It's been a week since me and Jenn went to see the new Evil Dead, and I held off posting my reactions so that I had time to let the film sink in. The biggest concern was all of the hype surrounding it. In today's social media-driven geek culture, you're not only caught up in your own excitement of a much-anticipated movie, but that of everyone else, and it can be easy to get caught up in all the reactions to it, be it positive or negative. There's a danger in getting pumped up for a film when friends who have seen it before you say it's great, because you could very well not like it and feel totally gypped. Also, negative reactions- if you let them- can have you second-guessing your initial thoughts after you've seen it. In addition, I have had instances where I've walked out after a film- of any genre- wanting to love it, because of certain aspects, but the underwhelmed feeling I got with the whole experience becomes harder and harder to ignore, and I begin to think less and less of the movie.
Sounds like a lot of work just to come to a conclusion about a film, doesn't it? Eh, such as the times we live in. However, this week I learned the best thing to do is let your gut reaction take the lead and stick with where it takes you. Besides, no one should ever have to "defend" a movie. It makes you sound like you're apologizing for liking something, and that's fucking ridiculous. It's hard enough with society giving us grief for liking horror movies so much. Why should we have to put up with that from our own?
Did I like Evil Dead? Yes, quite bit. Can you handle that? Right, like I'm going to judge if you hated it? I won't give a formal review of the film, because I'm done doing that. I'm not a professional critic, nor did I major in journalism. It was interesting activity, but I'm not going to bullshit you or myself. I can't look at films as objectively as I thought I could. All I can do is share, and that enough satisfaction for me.
Overall, I had a really good time watching Evil Dead. From where I stand, it was a fun picture. Now, I've read a few people lament that it wasn't, or that that element was "sorely missed" from this version. I'll admit I was a little put off by the demons being more Exorcist than Evil Dead. Instead of being mischievous, they were downright vicious. However, the delighted feeling I got with the whole experience became harder and harder to ignore, and I started to like the movie more and more.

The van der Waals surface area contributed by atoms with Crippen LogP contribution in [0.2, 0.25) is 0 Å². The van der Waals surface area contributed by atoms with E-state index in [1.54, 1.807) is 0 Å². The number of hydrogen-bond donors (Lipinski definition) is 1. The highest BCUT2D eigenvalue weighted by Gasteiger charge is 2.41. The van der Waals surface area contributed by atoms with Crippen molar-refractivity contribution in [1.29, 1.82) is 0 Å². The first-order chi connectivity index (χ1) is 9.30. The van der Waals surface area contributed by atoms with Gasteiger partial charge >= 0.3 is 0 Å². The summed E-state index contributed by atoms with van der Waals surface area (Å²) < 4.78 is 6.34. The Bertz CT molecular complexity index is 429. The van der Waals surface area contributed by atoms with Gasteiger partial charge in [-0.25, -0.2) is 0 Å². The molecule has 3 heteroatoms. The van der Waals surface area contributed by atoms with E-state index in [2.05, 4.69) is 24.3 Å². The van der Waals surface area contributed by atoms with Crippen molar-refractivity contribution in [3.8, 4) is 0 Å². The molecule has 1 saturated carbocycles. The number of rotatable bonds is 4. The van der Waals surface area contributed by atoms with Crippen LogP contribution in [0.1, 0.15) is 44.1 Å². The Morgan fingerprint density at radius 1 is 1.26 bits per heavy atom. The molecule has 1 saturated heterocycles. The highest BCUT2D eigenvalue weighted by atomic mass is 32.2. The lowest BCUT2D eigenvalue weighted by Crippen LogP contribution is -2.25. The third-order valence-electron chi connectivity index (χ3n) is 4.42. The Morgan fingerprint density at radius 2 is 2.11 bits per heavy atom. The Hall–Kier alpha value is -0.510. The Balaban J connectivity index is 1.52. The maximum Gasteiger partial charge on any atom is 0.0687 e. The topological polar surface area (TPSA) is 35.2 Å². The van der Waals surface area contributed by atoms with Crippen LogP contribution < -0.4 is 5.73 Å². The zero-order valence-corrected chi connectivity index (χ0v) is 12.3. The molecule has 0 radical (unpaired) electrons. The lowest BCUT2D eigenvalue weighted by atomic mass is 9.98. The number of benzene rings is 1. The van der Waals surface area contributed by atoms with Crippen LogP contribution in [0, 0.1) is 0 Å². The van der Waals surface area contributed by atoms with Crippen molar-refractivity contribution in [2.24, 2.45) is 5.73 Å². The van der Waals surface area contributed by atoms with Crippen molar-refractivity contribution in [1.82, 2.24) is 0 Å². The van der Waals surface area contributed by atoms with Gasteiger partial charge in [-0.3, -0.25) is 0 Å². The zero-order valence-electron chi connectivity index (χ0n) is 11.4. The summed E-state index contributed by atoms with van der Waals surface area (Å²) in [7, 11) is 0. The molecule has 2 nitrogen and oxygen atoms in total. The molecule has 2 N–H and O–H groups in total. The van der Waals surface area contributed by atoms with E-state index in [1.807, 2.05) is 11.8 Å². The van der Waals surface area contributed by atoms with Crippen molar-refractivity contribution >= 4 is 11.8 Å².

Let's be honest, if you went into the remake expecting a movie in line with Evil Dead 2 or Army of Darkness, well then of course you're going to be disappointed. Remember, 1981's The Evil Dead was intended to be a "serious" horror film, and I suppose- I can only guess, because I was too young to know- that's how audiences saw it back then. It's only after the sequels and the passage of time that we view the original film having a certain amount of glee along with all the gore. Evil Dead 2013 goes back to the basics of that original movie: five kids go up to a cabin in the woods, the book is read, gross shit goes down. The remake may not have the humor found Raimi's film, but it doesn't have the oppressive anguish commonplace in today's scary movies, either. Instead, director Fede Alvarez simply kept the pace brisk and concentrated on being outrageously gory, utilizing a more thought-out set-up than a bunch of douches and bimbos looking to get loaded and laid.
I know that's not going to be enough for those that hate it. "The set-up was stupid." "There's no logic to the characters." C'mon, it's Evil Dead! What were you expecting, The Seventh Seal?! The characters were underwritten? And the characters in the '81 film weren't? Sam Raimi's The Evil Dead is awesome, because he used his visual ingenuity to create a sense of terror. Alvarez used his own know-how to attempt the same thing, and it worked for me, too.
Hey, at least I didn't measure the remake's worth by comparing its box-office gross to the trilogy's.